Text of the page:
Village Hall - 411 Bratenahl Road
Plat No. 631-18-007
Arrison and Mary Shotwell acquired five acres from William Bresie on December 22, 1865. They later purchased an additional 10 acres from James Fitch on August 13, 1896.
Haskins Realty Company acquired the property from Elizabeth, Victoria and George Gooding, Austin Shotwell, and Fremont Shotwell on June 2, 1902. On December 15, 1904, the Village Council took immediate steps to establish the Shotwell house as a town hall. Within a month, they had rented, wallpapered, and furnished the former home. The marshal was provided living quarters on the second floor as part of his compensation for law enforcement services.
In 1914, after years of leasing the property to the Village, Haskins Realty decided to place the property on the market. It gave the Village the first opportunity to purchase whatever part they might need. In January 1915, councilman Britton introduced an ordinance to issue bonds to acquire the property for building and equipping a town hall. The village council introduced another to issue bonds to acquire lands for park purposes.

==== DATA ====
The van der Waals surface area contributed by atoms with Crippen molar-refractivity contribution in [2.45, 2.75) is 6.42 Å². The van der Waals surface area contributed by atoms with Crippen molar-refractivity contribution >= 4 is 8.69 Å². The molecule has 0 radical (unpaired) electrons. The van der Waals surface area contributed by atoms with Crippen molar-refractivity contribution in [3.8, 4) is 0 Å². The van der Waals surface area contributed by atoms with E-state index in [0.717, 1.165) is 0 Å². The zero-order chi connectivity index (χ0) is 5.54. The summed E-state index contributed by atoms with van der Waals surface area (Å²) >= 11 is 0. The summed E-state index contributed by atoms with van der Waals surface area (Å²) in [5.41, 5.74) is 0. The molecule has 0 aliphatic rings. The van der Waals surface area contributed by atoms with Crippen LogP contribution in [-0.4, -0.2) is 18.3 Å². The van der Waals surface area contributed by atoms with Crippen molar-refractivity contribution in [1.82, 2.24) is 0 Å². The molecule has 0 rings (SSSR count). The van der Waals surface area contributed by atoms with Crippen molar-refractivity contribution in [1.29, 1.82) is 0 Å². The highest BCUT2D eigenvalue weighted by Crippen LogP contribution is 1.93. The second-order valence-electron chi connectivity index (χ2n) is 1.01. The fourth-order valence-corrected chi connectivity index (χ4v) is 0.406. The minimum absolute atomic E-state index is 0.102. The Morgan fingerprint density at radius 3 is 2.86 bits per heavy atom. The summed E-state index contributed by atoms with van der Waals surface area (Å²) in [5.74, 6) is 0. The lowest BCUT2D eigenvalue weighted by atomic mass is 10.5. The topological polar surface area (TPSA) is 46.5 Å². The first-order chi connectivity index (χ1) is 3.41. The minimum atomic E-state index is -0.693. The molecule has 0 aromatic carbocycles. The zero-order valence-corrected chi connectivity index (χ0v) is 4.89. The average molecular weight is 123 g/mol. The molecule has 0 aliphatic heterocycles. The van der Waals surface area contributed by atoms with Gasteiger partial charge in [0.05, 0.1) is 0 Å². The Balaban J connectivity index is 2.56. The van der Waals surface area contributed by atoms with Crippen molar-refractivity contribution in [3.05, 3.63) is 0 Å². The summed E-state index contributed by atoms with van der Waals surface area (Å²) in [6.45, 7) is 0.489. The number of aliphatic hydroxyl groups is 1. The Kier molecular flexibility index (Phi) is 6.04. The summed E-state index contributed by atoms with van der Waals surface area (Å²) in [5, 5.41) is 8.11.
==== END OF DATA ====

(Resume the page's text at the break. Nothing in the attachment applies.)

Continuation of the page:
On June 4, 1915, the Village engineer proceeded with the leveling of ground to make a baseball diamond with bases and backstops.
In 1916, architects P. E. Robinson and J. M. Miller prepared plans for a new town hall. They sent equests for sealed bids for furnishing the necessary labor and materials for constructing and equipping the town hall out in October.
Construction of a 2,600 square foot brick building was completed in 1918. The first floor contained the council chamber, clerk’s office, justice room, and headquarters for the police department. The jail occupied the rear of the building. The second floor provided living accommodations for the custodian.
During the remainder of World War I, the Shotwell house was filled with 28 sewing machines and used as a center for sewing 193,541 surgical dressings, 12,159 garments, and 5,064 knitted articles.
The Shotwell house entirely vacated in 1923. The Marshall disposed of all unused equipment and supplies belonging to the police department. The village solicited bids to raze the structure. In 1924, the Village council, after receiving a bid of $50, empowered the mayor to have the Shotwell house torn down.